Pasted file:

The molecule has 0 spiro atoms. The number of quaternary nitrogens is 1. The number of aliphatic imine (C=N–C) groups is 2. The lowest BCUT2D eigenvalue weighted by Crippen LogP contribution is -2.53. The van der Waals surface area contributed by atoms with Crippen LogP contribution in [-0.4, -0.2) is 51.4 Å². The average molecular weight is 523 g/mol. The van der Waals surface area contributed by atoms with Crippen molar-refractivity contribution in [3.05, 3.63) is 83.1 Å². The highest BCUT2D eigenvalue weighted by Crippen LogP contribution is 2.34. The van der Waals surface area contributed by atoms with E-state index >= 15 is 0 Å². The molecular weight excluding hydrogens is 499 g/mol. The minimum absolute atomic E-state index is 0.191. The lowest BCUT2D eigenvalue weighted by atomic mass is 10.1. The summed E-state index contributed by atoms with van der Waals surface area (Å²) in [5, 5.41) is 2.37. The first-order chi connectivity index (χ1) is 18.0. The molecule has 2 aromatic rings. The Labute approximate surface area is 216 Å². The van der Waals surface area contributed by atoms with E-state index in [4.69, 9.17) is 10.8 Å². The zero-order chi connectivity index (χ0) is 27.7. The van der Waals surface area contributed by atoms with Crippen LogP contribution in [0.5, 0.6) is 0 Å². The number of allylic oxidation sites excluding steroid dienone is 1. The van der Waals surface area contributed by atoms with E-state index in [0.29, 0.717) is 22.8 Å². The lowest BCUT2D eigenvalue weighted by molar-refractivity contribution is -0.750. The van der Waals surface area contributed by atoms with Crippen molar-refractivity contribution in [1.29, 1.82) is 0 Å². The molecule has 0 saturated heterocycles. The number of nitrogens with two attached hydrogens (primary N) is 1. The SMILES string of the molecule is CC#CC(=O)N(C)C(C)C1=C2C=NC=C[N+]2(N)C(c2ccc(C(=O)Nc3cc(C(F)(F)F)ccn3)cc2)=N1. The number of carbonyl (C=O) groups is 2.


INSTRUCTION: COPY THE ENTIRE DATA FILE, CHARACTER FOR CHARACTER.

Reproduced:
The molecule has 0 spiro atoms. The number of quaternary nitrogens is 1. The number of aliphatic imine (C=N–C) groups is 2. The lowest BCUT2D eigenvalue weighted by Crippen LogP contribution is -2.53. The van der Waals surface area contributed by atoms with Crippen LogP contribution in [-0.4, -0.2) is 51.4 Å². The average molecular weight is 523 g/mol. The van der Waals surface area contributed by atoms with Crippen molar-refractivity contribution in [3.05, 3.63) is 83.1 Å². The highest BCUT2D eigenvalue weighted by Crippen LogP contribution is 2.34. The van der Waals surface area contributed by atoms with E-state index >= 15 is 0 Å². The molecular weight excluding hydrogens is 499 g/mol. The minimum absolute atomic E-state index is 0.191. The lowest BCUT2D eigenvalue weighted by atomic mass is 10.1. The summed E-state index contributed by atoms with van der Waals surface area (Å²) in [5, 5.41) is 2.37. The first-order chi connectivity index (χ1) is 18.0. The molecule has 2 aromatic rings. The Labute approximate surface area is 216 Å². The van der Waals surface area contributed by atoms with E-state index in [4.69, 9.17) is 10.8 Å². The zero-order chi connectivity index (χ0) is 27.7. The van der Waals surface area contributed by atoms with Crippen LogP contribution in [0.5, 0.6) is 0 Å². The number of allylic oxidation sites excluding steroid dienone is 1. The van der Waals surface area contributed by atoms with E-state index in [0.29, 0.717) is 22.8 Å². The lowest BCUT2D eigenvalue weighted by molar-refractivity contribution is -0.750. The van der Waals surface area contributed by atoms with Crippen molar-refractivity contribution in [1.29, 1.82) is 0 Å². The molecule has 0 saturated heterocycles. The number of nitrogens with two attached hydrogens (primary N) is 1. The SMILES string of the molecule is CC#CC(=O)N(C)C(C)C1=C2C=NC=C[N+]2(N)C(c2ccc(C(=O)Nc3cc(C(F)(F)F)ccn3)cc2)=N1. The number of carbonyl (C=O) groups is 2.